Previously, Nishida et al. 22 25 reported that IL-6 stimulates the migration of corneal epithelial cells both in vitro and in vivo. IL-6/STAT3 signaling also regulates human biliary epithelial cell migration and wound healing in vitro. 42 In the present study, IL-6 promoted the migration of corneal epithelial cells in the scratch assay, and IL-6/SIL-6R also induced migration of corneal epithelial cells in the same way as IL-6 alone. These results indicate that corneal epithelial cells show similar surface expression of IL-6R and gp130. Therefore, corneal epithelial cells responded to IL-6, and this response was not altered by addition of IL-6/SIL-6R. Surprisingly, however, SIL-6R itself promoted the migration of corneal epithelial cells. This raises the possibility that IL-6 produced by corneal epithelial cells bound to SIL-6R, resulting in the activation of these cells via the trans-signaling pathway. Furthermore, in our mouse corneal wound healing model, the expression of IL-6R and S100 A4 was recognized in corneal fibroblasts near the site of injury, revealing that activated fibroblasts express IL-6R. IL-6R expression was also recognized on basal cells near the site of injury. Therefore, IL-6 produced by corneal fibroblasts and IL-6R expression by activated fibroblasts and basal cells of the corneal epithelium may be important for corneal wound healing. 
In conclusion, IL-1 derived from necrotic corneal epithelial cells induced the production of IL-6 by corneal fibroblasts. Activation of the IL-6 trans-signaling pathway induced the phosphorylation of STAT3, resulting in an increase of VEGF and MCP-1 production by corneal fibroblasts. Activation of the IL-6 classic-signaling pathway promoted the migration of corneal epithelial cells. IL-6R expression was also detected in activated fibroblasts and basal cells of the corneal epithelium during the processes of wound healing in vivo. These results emphasize the role of the IL-6 classic- and trans-signaling pathways in sterile inflammation of the cornea and corneal wound healing. 
Footnotes
 Disclosure: N. Ebihara, None; A. Matsuda, None; S. Nakamura, None; H. Matsuda, None; A. Murakami, None
The authors thank Saori Ito and Ai Miyazaki for secretarial and technical assistance. 
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Figure 1.
 
Antibody array of culture supernatants from corneal fibroblasts stimulated by the supernatant of necrotic corneal epithelial cells. Culture supernatant from corneal fibroblasts was analyzed with an antibody array (Human Inflammation Antibody III kit; Ray Biotech Inc.). Representative arrays analyzing culture supernatant obtained from corneal fibroblasts are shown in (a). Cells cultured with serum-free medium. (b) Cells cultured with serum free medium containing the supernatant of necrotic corneal epithelial cell. (c) Cells cultured with serum free medium containing the supernatant of necrotic corneal epithelial cells and human IL-1 receptor antagonist (IL-1RA: 100 ng/mL).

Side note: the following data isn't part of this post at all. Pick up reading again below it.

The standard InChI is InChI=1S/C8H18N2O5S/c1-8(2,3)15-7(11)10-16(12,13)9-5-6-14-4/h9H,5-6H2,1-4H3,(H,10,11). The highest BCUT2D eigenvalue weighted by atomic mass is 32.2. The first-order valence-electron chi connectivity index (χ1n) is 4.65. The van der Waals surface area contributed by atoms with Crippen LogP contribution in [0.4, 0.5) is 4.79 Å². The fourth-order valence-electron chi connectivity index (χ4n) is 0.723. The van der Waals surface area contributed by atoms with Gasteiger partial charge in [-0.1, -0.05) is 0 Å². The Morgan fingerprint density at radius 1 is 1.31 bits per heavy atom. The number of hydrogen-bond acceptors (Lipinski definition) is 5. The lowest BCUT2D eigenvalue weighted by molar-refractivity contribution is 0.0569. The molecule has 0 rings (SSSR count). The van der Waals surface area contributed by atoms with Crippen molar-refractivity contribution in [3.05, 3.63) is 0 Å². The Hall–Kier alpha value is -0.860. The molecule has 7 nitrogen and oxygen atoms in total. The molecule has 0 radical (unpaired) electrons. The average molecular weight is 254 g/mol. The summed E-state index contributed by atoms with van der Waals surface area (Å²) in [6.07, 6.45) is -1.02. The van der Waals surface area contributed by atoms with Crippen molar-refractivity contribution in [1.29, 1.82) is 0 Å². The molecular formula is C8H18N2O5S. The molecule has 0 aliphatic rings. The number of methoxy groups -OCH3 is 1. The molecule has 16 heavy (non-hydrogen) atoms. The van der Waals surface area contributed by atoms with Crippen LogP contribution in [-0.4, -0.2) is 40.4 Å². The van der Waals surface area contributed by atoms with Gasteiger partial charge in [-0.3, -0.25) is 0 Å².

Figure 1.
 
Antibody array of culture supernatants from corneal fibroblasts stimulated by the supernatant of necrotic corneal epithelial cells. Culture supernatant from corneal fibroblasts was analyzed with an antibody array (Human Inflammation Antibody III kit; Ray Biotech Inc.). Representative arrays analyzing culture supernatant obtained from corneal fibroblasts are shown in (a). Cells cultured with serum-free medium. (b) Cells cultured with serum free medium containing the supernatant of necrotic corneal epithelial cell. (c) Cells cultured with serum free medium containing the supernatant of necrotic corneal epithelial cells and human IL-1 receptor antagonist (IL-1RA: 100 ng/mL).
Figure 2.
 
Estimation of the mean optical intensity of positive spots from the culture supernatants. Corneal fibroblasts constitutively produced IL-8, MCP-1, RANTES, and TIMP-2. When cells were cultured with the supernatant of necrotic corneal epithelial cells, the production of IL-6, MCP-2, and SIL-6R was induced and that of IL-8, MCP-1, and RANTES was enhanced. Treatment with an IL-1RA almost completely inhibited the production of IL-6, MCP-2, and SIL-6R and partially inhibited the production of IL-8, MCP-1, and RANTES.
Figure 2.
 
Estimation of the mean optical intensity of positive spots from the culture supernatants. Corneal fibroblasts constitutively produced IL-8, MCP-1, RANTES, and TIMP-2. When cells were cultured with the supernatant of necrotic corneal epithelial cells, the production of IL-6, MCP-2, and SIL-6R was induced and that of IL-8, MCP-1, and RANTES was enhanced. Treatment with an IL-1RA almost completely inhibited the production of IL-6, MCP-2, and SIL-6R and partially inhibited the production of IL-8, MCP-1, and RANTES.
Figure 3.
 
Antibody array of culture supernatants from corneal fibroblasts stimulated by recombinant IL-1α. Culture supernatant from corneal fibroblasts treated with recombinant human IL-1α (30 ng/mL) was analyzed with a commercial antibody array. Representative arrays analyzing culture supernatant are shown: (a) Cells cultured with serum-free medium. (b) Cells cultured with serum-free medium with recombinant IL-1α (30 ng/mL). The mean optical intensity of positive spots was estimated from the culture supernatants. Corneal fibroblasts constitutively produced IL-8, MCP-1, RANTES, and TIMP-2. When cells were treated with IL-1α, the production of IL-6, SIL-6R, and MCP-2 was induced. Among these molecules, IL-6 was most strongly induced by IL-1α.
Figure 3.
 
Antibody array of culture supernatants from corneal fibroblasts stimulated by recombinant IL-1α. Culture supernatant from corneal fibroblasts treated with recombinant human IL-1α (30 ng/mL) was analyzed with a commercial antibody array. Representative arrays analyzing culture supernatant are shown: (a) Cells cultured with serum-free medium. (b) Cells cultured with serum-free medium with recombinant IL-1α (30 ng/mL). The mean optical intensity of positive spots was estimated from the culture supernatants. Corneal fibroblasts constitutively produced IL-8, MCP-1, RANTES, and TIMP-2. When cells were treated with IL-1α, the production of IL-6, SIL-6R, and MCP-2 was induced. Among these molecules, IL-6 was most strongly induced by IL-1α.